If you were researching, for example, Young v. United Parcel Service, Inc., the pregnancy discrimination case decided recently by the Supreme Court, you could begin by retrieving the case on Westlaw Next. In the KeyCite information above the case report, the History tab provides information about lower court proceedings, in both list and graphical format. The Filings tab provides access to dockets, briefs and other court filings–not only for the case at the Supreme Court, but at lower courts as well. The Adobe icon indicates a document that is available in PDF; other documents are in HTML. (Click images below to expand.)
Starting with a published case is the easiest way to locate court documents related to that case, but you can also find these documents by searching appropriate databases on Westlaw. From the main browse menu, Westlaw Next provides databases for briefs, dockets and argument transcripts, allowing the researcher to select smaller databases for those documents arranged by jurisdiction.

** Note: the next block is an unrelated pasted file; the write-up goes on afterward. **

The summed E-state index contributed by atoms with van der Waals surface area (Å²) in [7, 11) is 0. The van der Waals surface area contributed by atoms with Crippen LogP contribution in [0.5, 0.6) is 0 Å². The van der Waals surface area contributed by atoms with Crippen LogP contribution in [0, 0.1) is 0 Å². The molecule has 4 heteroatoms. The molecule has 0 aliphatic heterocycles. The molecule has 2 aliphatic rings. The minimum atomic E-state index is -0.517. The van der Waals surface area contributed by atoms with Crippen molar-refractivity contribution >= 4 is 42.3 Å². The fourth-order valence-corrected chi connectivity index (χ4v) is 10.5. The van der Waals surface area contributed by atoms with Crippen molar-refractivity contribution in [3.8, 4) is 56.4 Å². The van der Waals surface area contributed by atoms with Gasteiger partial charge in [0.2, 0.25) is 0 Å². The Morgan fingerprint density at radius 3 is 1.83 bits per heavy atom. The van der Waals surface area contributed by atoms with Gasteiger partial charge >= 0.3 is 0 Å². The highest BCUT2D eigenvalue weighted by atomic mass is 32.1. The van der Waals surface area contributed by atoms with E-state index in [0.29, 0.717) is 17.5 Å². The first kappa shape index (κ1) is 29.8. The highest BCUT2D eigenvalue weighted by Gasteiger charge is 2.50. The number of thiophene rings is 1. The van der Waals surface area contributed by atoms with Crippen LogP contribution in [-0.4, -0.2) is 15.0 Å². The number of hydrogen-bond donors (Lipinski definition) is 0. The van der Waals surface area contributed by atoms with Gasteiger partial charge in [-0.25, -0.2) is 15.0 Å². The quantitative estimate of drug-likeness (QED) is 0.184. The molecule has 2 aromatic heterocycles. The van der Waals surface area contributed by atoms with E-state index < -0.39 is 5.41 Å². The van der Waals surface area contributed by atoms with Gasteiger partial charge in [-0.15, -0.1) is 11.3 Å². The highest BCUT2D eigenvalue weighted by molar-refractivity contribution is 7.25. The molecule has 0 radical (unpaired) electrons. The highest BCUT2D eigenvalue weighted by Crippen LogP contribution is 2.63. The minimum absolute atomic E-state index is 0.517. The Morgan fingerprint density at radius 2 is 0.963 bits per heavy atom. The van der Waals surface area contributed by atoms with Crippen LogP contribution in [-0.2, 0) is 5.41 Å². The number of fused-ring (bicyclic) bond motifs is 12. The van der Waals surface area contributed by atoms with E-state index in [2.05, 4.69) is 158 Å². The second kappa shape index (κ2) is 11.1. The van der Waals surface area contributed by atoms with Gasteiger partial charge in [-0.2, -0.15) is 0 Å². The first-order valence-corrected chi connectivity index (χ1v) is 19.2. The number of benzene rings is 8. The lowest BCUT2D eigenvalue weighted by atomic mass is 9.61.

For example, an advanced search of briefs filed with the U.S. Court of Appeals for the Fourth Circuit retrieves three briefs from the Young case before that court.
While these databases on Westlaw Next do not provide the full list of all filings in lower court proceedings–and is less comprehensive than Bloomberg Law for current federal cases–it is a major source of dockets and other court documents for federal and some state courts.
For more information on locating court documents, consult our research guide or speak with a reference librarian.
One of the most useful features of Bloomberg Law (BL) is the ability to access court dockets and filings in current and recent cases. For federal District and Circuit Courts of Appeals cases, BL allows you to access documents provided through the Federal Courts’ PACER system. Using your academic passwords, you can do this without paying the charges that PACER customers incur, which is generally 10 cents per page for each document accessed.